Even though the conditions are more or less the same at the other suppliers of antenna towers to Grameenphone, Telenor has only broken with this contractor. It now seems that it is the company’s attitude during the past month that has been decisive.

Vice President Communications, Pål Kvalheim, related that Telenor initiated its own investigation after Tom Heinemann showed them the film recordings on 11 April. People were then sent from the headquarters in Oslo – in addition to people from Grameenphone – to examine the factories more closely.

During Telenor and Grameenphone’s first visit, the company’s own inspectors saw one minor at the contractor Mizan Hatim.

“The boy was in the production hall and not in the rooms with the chemical baths, but it is in any case prohibited for minors below 18 years of age to work in this type of company in Bangladesh,” Kvalheim related.

“Did you find child labourers only in this company?”

“Yes. Most of the children who had been filmed were gone when we arrived,” Kvalheim said. He emphasised that the contractors knew in advance that they were coming.

Telenor had, among other things, in advance sent the companies a formal legal letter that is much used in Bangladesh, a so-called “show cause notice”, in which the contract partner is asked to establish as probable that it is living up to the terms of the contract.

“In dialogue and correspondence with our subcontractors we have said that we have found contract breaches in all areas and that we want these to be cleared up in collaboration with Det Norske Veritas. It is in this dialogue that the management of Mizan Hatim has not shown the necessary will to participate in the improvement work. It has not taken this seriously enough, which made it difficult to continue the collaboration,” Kvalheim said.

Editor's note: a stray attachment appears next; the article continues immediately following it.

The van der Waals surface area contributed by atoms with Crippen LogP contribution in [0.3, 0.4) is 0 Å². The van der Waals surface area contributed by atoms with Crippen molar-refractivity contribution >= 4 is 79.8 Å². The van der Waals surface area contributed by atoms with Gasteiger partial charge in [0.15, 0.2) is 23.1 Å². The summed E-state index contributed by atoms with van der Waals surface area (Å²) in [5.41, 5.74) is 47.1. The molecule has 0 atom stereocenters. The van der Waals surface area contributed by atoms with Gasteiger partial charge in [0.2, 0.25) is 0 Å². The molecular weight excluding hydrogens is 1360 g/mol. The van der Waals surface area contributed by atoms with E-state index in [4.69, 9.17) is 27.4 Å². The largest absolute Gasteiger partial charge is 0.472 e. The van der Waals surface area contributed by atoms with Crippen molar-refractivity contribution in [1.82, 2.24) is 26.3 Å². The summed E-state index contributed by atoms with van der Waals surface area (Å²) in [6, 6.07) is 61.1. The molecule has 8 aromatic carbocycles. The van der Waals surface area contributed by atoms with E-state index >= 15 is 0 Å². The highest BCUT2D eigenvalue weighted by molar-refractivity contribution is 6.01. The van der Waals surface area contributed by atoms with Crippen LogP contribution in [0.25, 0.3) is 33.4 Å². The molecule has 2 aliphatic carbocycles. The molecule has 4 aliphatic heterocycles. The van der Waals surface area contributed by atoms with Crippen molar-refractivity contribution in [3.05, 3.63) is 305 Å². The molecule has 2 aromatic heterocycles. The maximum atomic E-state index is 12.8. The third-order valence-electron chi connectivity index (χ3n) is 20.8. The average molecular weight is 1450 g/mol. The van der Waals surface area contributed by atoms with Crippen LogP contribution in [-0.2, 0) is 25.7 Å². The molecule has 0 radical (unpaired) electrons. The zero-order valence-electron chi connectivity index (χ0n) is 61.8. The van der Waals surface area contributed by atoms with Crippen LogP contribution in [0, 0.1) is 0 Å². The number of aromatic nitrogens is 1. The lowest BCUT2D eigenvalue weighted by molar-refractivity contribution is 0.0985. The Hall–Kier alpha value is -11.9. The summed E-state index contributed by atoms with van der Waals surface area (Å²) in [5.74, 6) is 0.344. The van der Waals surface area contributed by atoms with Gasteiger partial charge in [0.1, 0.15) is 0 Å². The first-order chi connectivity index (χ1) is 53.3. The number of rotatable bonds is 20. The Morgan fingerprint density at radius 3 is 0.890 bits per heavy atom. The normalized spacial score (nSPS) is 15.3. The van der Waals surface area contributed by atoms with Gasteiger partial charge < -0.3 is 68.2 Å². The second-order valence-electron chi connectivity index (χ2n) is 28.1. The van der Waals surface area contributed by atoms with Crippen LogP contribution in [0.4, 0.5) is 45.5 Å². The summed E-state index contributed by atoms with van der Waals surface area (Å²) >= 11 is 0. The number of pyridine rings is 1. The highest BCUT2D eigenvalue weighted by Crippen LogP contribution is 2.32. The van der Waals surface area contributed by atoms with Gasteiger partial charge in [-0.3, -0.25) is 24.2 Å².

“How much time did the company get to answer Telenor’s inspectors?”

“It answered the formal letter with the show cause request. It was, among other things, the contents of this response that, together with the attitude the management showed, which made us decide to terminate the contract,” Kvalheim explained.

He declined to go into detail about the answer Telenor received from Mizan Hatim.

“Haven’t you consequently broken the relationship with the subcontractor that most needs to improve conditions?”

“Yes, that is true, but we are completely dependent on the company management being willing to participate in improving conditions. Now, I know that the Danish journalist who made the documentary was surprised by this decision because the conditions at Mizan Hatim were no worse than at the other factories.”

“What is happening now to the minors who were working at these factories?”

“Heinemann filmed these boys last year. After he started posing questions these boys have not been found again. As part of the work to clear up the conditions, we wanted to consider how we could help these boys—that is, the one we saw at Mizan Hatim and those who are present in the documentary. In the film one of the boys is asked where he works. He answers “Confidence” and says he has about 30 fellow workers who are minors. We shall see whether we can manage to identify them and whether we can contribute in any manner at all in the way of education or other non-injurious work if they are 16-17 years old and want to work.” Kvalheim said.

“The basic reason for child labour is that adults do not earn enough. Will you include the wage situation in this review of the conditions at the subcontractors?”

“Yes. We shall consider all sides of the companies, from the working conditions to the physical production to pollution. The wage situation is also something we must consider. It is a well-known problem that one must look at the family situation. Some families are completely dependent on the income of the children. It also happens that the parents themselves do not work. A solution can, for example, be to offer the parents work. These are things we must consider. At present there are people from Grameenphone on the factory floor every day, checking that the basic safety regulations are complied with,” Kvalheim concluded.